From 2010 to 2012, Barash was Volunteer Commissioner for the City of Plano on Community Relations Committee.   He and his wife actively support the Plano (Texas) Symphony Orchestra through volunteering and financially as a Virtuoso Member. He is a member of PMI, the PMI Dallas Chapter and Toastmasters.   He recently presented a paper, Use of Agile with XP and Kanban Methodologies in the Same Project, at the 7th Annual University of Texas Dallas Project Management Symposium on August 15, 2013 in Richardson, Texas.

Ira’s passions are to be a terrific husband, have challenging work assignments, live a healthy lifestyle including traveling, exercise, writing and supporting of non-profits financially, and by volunteering.

Ira is on LinkedIn at http://www.linkedin.com/in/irabarashmba and may be contacted by email at [email protected]

Editor’s note:  This book review was the result of cooperation between the publisher, PM World Inc and the Dallas Chapter of the Project Management Institute (www.pmidallas.org). Publishers provide books to PM World, books are delivered to the PMI Dallas Chapter where they are given to chapter members who commit to providing a book review in a standard format; the reviews are published in the PM World Journal and PM World Library.  Since PMI Dallas Chapter members are generally mid-career professionals, they represent the intended audience for most PM books.  If you are an author or publisher of a book related to program or project management, and would like the book reviewed through this program, please contact [email protected].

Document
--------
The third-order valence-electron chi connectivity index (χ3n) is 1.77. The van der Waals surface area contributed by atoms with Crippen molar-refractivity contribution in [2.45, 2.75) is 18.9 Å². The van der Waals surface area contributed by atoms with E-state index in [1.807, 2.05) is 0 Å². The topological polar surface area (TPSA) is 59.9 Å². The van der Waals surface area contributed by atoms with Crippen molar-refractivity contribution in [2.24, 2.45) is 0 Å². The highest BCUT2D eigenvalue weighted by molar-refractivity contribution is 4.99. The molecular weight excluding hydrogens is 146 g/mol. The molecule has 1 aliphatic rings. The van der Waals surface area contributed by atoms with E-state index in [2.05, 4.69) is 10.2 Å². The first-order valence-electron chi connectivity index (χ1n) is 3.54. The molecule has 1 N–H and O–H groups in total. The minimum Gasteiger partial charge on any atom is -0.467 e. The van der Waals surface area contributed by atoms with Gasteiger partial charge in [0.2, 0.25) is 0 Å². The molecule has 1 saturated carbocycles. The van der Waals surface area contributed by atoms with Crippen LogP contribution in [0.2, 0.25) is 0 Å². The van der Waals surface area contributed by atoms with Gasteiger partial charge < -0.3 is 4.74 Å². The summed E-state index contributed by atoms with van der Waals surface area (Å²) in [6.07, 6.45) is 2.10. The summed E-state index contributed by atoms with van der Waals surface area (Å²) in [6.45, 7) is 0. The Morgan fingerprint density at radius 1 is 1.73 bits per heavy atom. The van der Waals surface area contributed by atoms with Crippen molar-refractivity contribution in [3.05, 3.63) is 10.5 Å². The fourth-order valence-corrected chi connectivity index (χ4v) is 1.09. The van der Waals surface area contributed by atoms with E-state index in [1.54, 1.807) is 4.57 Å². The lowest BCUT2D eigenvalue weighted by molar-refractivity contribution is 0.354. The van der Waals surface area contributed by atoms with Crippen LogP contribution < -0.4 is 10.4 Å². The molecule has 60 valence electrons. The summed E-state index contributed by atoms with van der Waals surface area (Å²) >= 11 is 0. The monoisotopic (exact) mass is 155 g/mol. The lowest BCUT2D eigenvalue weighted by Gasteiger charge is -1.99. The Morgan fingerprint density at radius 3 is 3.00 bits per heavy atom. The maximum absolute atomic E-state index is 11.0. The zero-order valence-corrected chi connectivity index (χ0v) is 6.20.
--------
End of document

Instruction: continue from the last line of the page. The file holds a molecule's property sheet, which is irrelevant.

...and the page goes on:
Corporate Social Responsibility and Project Portfolio Management


Joel Carboni GPM® IPMA-B® MPM


Jeff Hodgkinson GPM® IPMA-B® PgMP®



Successful Sustainability Programs require an ongoing effort from every aspect of the business. The challenge this poses is learning how to institute and enterprise wide implement and holistic approach.

We propose the best answer to this opportunity is GPM’s PRiSM Methodology or ‘Applied Green Project Management®’.